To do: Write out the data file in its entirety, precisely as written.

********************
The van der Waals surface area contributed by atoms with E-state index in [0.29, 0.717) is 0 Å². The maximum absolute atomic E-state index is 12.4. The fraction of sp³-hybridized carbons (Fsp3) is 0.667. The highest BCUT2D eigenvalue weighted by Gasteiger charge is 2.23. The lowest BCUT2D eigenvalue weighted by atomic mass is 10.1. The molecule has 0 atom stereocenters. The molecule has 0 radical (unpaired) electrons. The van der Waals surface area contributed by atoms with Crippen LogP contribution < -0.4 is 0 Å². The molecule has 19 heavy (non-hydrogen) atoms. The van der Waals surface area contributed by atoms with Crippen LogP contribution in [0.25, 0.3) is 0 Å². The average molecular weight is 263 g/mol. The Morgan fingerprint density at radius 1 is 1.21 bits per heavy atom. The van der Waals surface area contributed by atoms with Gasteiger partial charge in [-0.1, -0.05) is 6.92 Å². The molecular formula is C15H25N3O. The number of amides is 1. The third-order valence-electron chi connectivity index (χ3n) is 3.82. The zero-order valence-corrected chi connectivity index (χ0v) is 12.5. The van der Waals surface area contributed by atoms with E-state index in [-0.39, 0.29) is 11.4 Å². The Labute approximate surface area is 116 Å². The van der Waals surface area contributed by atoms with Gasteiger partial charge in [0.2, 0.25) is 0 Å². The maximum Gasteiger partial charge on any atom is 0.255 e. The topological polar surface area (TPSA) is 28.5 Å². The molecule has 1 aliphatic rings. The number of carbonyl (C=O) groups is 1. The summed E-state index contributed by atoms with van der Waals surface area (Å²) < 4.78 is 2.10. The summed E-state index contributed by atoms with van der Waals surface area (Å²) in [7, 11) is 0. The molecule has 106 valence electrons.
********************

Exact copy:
The van der Waals surface area contributed by atoms with E-state index in [0.29, 0.717) is 0 Å². The maximum absolute atomic E-state index is 12.4. The fraction of sp³-hybridized carbons (Fsp3) is 0.667. The highest BCUT2D eigenvalue weighted by Gasteiger charge is 2.23. The lowest BCUT2D eigenvalue weighted by atomic mass is 10.1. The molecule has 0 atom stereocenters. The molecule has 0 radical (unpaired) electrons. The van der Waals surface area contributed by atoms with Crippen LogP contribution < -0.4 is 0 Å². The molecule has 19 heavy (non-hydrogen) atoms. The van der Waals surface area contributed by atoms with Crippen LogP contribution in [0.25, 0.3) is 0 Å². The average molecular weight is 263 g/mol. The Morgan fingerprint density at radius 1 is 1.21 bits per heavy atom. The van der Waals surface area contributed by atoms with Gasteiger partial charge in [-0.1, -0.05) is 6.92 Å². The molecular formula is C15H25N3O. The number of amides is 1. The third-order valence-electron chi connectivity index (χ3n) is 3.82. The zero-order valence-corrected chi connectivity index (χ0v) is 12.5. The van der Waals surface area contributed by atoms with E-state index in [-0.39, 0.29) is 11.4 Å². The Labute approximate surface area is 116 Å². The van der Waals surface area contributed by atoms with Gasteiger partial charge in [0.2, 0.25) is 0 Å². The maximum Gasteiger partial charge on any atom is 0.255 e. The topological polar surface area (TPSA) is 28.5 Å². The molecule has 1 aliphatic rings. The number of carbonyl (C=O) groups is 1. The summed E-state index contributed by atoms with van der Waals surface area (Å²) < 4.78 is 2.10. The summed E-state index contributed by atoms with van der Waals surface area (Å²) in [7, 11) is 0. The molecule has 106 valence electrons.